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A place to discover…

BBC 2's Daily Politics show posted a short video about the relevance of public libraries today. They offered statistics showing that between 1997 and 2007 borrowing dropped by 34% and that in 2007 38 public libraries closed. Equally as downheartening for me was that the person they interviewed about libraries was not an information professional. Although he spoke nicely, albeit briefly, about libraries, Prof John Mullan is a Professor of English at UCL. Surely this voice should've been one of us? Why didn't the BBC think to find their way to a librarian? Why is a professional voice for our profession not on their speed-dial?

My spirits were lifted slightly by one of the people they interviewed on the street. This lady simply said:

"Libraries are the place where people discover their imagination and where they discover who they are."

2 comments to this post

  •  :  It seems to me that it's a bit of a vicious circle, really. If footfall (and borrowing) drop, government can use that as an excuse to cut funding; once funding is reduced, libraries have to cut staffing, opening hours and stock; and the next time we want to borrow something, the library's either not open, or the book's unavailable. I'm also always amazed at friends of mine (otherwise intelligent, well-educated folk) who don't really know what to use their library for and, often, don't even realise that borrowing is free. I think learning how to use a library should be part of any basic school education. If people really knew what was on offer, they'd make more use of their local libraries and make sure that their taxes supported them.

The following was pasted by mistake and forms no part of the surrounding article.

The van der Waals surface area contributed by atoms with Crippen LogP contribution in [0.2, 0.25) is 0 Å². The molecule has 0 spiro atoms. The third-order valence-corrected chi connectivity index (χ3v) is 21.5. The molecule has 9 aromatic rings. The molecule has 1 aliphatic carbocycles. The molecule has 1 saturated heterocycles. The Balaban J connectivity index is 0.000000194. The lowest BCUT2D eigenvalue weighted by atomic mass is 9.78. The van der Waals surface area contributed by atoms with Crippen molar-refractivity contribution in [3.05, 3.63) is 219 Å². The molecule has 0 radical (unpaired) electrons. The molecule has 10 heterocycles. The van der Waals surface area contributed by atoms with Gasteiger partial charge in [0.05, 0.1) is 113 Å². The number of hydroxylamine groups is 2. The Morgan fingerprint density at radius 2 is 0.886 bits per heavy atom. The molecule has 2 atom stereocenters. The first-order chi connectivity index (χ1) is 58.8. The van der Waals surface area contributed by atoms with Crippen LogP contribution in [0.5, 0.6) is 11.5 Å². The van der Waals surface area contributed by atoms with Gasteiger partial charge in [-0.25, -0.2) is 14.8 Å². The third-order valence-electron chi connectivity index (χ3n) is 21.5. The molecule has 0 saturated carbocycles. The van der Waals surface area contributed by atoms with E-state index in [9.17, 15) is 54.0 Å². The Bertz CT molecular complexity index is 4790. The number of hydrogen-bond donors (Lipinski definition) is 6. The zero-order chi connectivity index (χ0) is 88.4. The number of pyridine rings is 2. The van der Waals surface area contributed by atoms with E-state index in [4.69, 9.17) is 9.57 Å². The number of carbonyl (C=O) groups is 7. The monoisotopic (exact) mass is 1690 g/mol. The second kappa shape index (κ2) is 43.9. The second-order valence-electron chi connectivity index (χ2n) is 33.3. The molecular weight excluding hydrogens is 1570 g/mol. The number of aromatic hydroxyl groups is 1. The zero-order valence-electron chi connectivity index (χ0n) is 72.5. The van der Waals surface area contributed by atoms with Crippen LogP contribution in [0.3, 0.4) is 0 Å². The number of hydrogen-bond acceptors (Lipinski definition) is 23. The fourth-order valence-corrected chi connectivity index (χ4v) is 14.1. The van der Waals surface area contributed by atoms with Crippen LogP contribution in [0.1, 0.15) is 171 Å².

•  :  Aah, the public library... I grew up in a New Town, and the public library there is still going strong. It has everything - books, CDs, DVDs...it really is a place of wonder. Before discovering it, I was lucky enough to have a great library near my junior school, so I got into the library habit early. I think my love of books (combined with the heavy discounting of all those naughty supermarkets and online stores) has led to me wanting to own books though, instead of borrowing them, and it's so easy to do now - in fact, in a lot of cases, it's easier to buy the book you want than borrow it. Which leads me neatly onto my one and only negative library story.... Having been spoiled by my perfect childhood New Town lending library, I went to my local east London one expecting the same variety of product and high level of customer service. Oh dear. I took some books back, and the lady on the desk took them from me, but just threw them on a pile behind her. I went about my business, and this turned out to be a mistake - I should have waited for her to check the books back into stock. As a result, the next time I went to the library, I was told that I owed money for overdue books. Obviously, the staff at the library took several days to check in the books that I'd returned, therefore sending my account into arrears. I've never been back since. I wouldn't say I'm holding a grudge, but it was about 10 years ago... Although this isn't a particularly happy story, I think it gives clues to how public libraries are viewed these days, and the picture isn't a pretty one. Nowadays, they're viewed as second-rate literary dumping grounds, not taken seriously, and certainly not somewhere that the serious book-lover would go. Why? Well, the books aren't there for a start - it's becoming increasingly difficult to find the latest bestseller there; I personally find that quite inspiring and exciting, but this leads me onto my next point. Nobody takes risks anymore. I love the idea of trying a book without knowing whether I'll like it or not. If you take it from a library, you just return it - you've not lost anything (apart from the time it took you to decide you didn't like it). If you bought it, it's money you didn't get back. Unfortunately though, because we can get our books cheaply, and because we live in a disposable culture, we seem not to care if our books are wasted, and we're happy to binge on a diet of celebrity memoir and cheap write-by-numbers mass market fiction. We no longer see books as a valuable possession - things that we adore and get excited about, a unknown voyage of discovery. They're just another commodity (thank you Tesco / Amazon etc). In a world where almost infinite choice is seen as a good thing, the library finds it almost impossible to compete with people like Amazon, who do their utmost to take all the fun out of browsing for a random book. But apparently we don't have the time for browsing anymore, and need it all to be done for us - have you ever looked at the recommendations that online retailers suggest for you? And I mean really looked? They're rubbish. In my day, if you wanted guidance in what to read, you could ask your librarian. I believe that in most cases you still can, but most people don't know that any more - they think a library is somewhere you go when you want to get out of the rain without being forced to buy a cup of tea. This in turn has led to libraries not bothering; having a terrible selection, charging you for overdue books when you returned them in time, not really caring what people want. In a multimedia society, local authorities find it hard to believe that, actually, we still just want books. So what to do???? Well, write to your MP, and make sure the libraries in your area are what you want. And USE THEM. Show everyone how much faith you have in them. They'll then follow suit. Crikey, I've inspired myself - I'm off to the library before it closes...."Fly Fishing" by J R Hartley anyone?

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